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Tough New Safety Rules Proposed for Trains : Legislature: Bills by Assemblyman Jack O'Connell and 2 other lawmakers would affect the transport of toxic materials.


While chemists tested Seacliff's soil for spilled toxic substances Tuesday, Assemblyman Jack O'Connell stood nearby and proposed new legislation for stricter safety measures on trains carrying hazardous cargo.

O'Connell (D-Carpinteria) said three bills, which would require more state rail inspectors, better labeling of toxic cargo and the attachment of cabooses to trains carrying such cargo, are scheduled to be introduced in the Senate Energy and Public Utilities Committee on Thursday.

"We need that kind of legislation to ensure that our bedroom communities, which lie along that rail line, are safer," O'Connell told reporters a few hundred feet from the Southern Pacific line at Seacliff, where a July 28 derailment spilled toxic hydrazine.

"The Federal Railway Administration has been far too lenient in policing the railroad industry in this state," he said.

No one was seriously injured when 12 cars of a Southern Pacific train slammed into a freeway piling and spilled hundreds of gallons of hydrazine at Seacliff.

But the spill forced authorities to evacuate 49 houses nearby and close the Ventura Freeway for five days, clogging the back roads of Ojai with detour traffic. Several people were sickened by the chemical fumes. Hydrazine is a suspected carcinogen that irritates the eyes and respiratory tract and can be fatal.

Ongoing air tests by a Boise environmental firm have revealed no trace of the toxic substance in the wreck area, said Richard Varnechik, a spokesman for the California Environment Protection Agency.

However, the chemists continued digging up soil Tuesday. Samples were taken out of the rail bed from depths of 6, 12 and 20 to 30 inches. Results from the samples will not be available for two to four weeks, Varnechik said.

"If this had occurred a few miles earlier or a few miles later, the results could have been catastrophic," O'Connell said, pointing to the fenced area where the train cars had derailed. "I think this site is the best example of why you should have a caboose operating. . . . The concept is to provide additional eyes and ears."

The Senate committee has scheduled hearings Thursday on the following proposed legislation:

* O'Connell's AB 736, which would require railroads to attach a caboose to any train hauling hazardous materials through cities of 100,000 population or more. The caboose would have to be staffed by at least one trained observer and one employee trained to advise emergency officials how best to cope with a toxic spill.

Southern Pacific officials have said they will oppose the bill, arguing that cabooses are too expensive and could not have prevented the Seacliff wreck, or the July 14 wreck at Dunsmuir that dumped herbicide into the Sacramento River.

O'Connell's bill would also require such a train to carry a detailed list of hazardous materials and their locations on board. And it would authorize inspectors from Cal/OSHA and the Environment Protection Agency to examine the site of any train accident involving hazardous material.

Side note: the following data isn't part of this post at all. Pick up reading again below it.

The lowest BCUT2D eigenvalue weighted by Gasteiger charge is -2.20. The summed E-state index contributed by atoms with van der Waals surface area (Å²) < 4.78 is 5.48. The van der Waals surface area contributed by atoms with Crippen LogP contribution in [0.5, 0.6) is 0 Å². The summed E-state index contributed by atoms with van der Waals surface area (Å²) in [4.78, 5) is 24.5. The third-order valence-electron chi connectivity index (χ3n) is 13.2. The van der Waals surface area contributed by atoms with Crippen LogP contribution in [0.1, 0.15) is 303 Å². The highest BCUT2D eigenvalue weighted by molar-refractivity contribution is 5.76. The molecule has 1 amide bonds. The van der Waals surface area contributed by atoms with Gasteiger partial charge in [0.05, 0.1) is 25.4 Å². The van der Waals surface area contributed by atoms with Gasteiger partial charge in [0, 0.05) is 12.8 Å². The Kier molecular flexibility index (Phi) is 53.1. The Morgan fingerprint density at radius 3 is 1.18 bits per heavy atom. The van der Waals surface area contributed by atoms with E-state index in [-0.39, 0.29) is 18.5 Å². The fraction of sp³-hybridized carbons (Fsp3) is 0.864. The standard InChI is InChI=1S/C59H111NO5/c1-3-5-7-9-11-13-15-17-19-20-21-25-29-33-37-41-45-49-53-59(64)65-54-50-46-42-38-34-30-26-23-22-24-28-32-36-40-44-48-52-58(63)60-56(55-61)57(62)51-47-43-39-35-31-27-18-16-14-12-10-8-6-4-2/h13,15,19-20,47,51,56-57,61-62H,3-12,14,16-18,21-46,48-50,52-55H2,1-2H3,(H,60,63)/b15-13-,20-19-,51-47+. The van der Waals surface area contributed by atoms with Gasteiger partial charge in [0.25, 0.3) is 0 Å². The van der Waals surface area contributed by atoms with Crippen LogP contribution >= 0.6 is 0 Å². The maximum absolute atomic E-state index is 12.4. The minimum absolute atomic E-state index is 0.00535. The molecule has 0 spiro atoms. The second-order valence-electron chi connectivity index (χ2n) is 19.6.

* The Safe Rail Transportation Act of 1991 (AB 151), sponsored by Assemblyman Richard Katz (D-Sylmar) and O'Connell, which would require the state Public Utilities Commission to inspect the 7,000 miles of railroad in California. The bill would also require the PUC to report to the Legislature by July 1 on track sections with unusually high derailment rates and would authorize the hiring of six more PUC rail inspectors.

* AB 103, introduced by Assemblywoman Sally Tanner (D-El Monte), which would establish a team of technical advisers to travel to toxic spills whenever they occur. The team would provide advice on health hazards to emergency crews on the scene.

Tanner's bill would also require toxic chemical manufacturers to provide data sheets to the state Department of Pesticide Regulation and the Office of Emergency Services on the effects that their products would have on people, animals and plants.

Although Southern Pacific opposes O'Connell's caboose bill, company officials are working with the authors of all three bills, and are supporting requirements for better labeling of toxic cargo, said Donna Lucas, the company's legislative spokeswoman.

Santa Fe Railway Co., the other major freight line that would be affected by the legislation, has not taken a position on any of the bills, company spokesman Michael Martin said.

But of O'Connell's bill, he said: "Putting a caboose on the rear of the train is like putting a steam engine on the front of the train. They're dinosaurs. They've outlived their usefulness."

Train crews sleep in hotels rather than in cabooses, and could not spot much from the rear of freight trains, some of which are up to a mile long, Martin said.

Southern Pacific announced Tuesday that it will pay more than $1 million to government agencies for the Dunsmuir cleanup, but it still is receiving bills from agencies that worked on the Seacliff cleanup.

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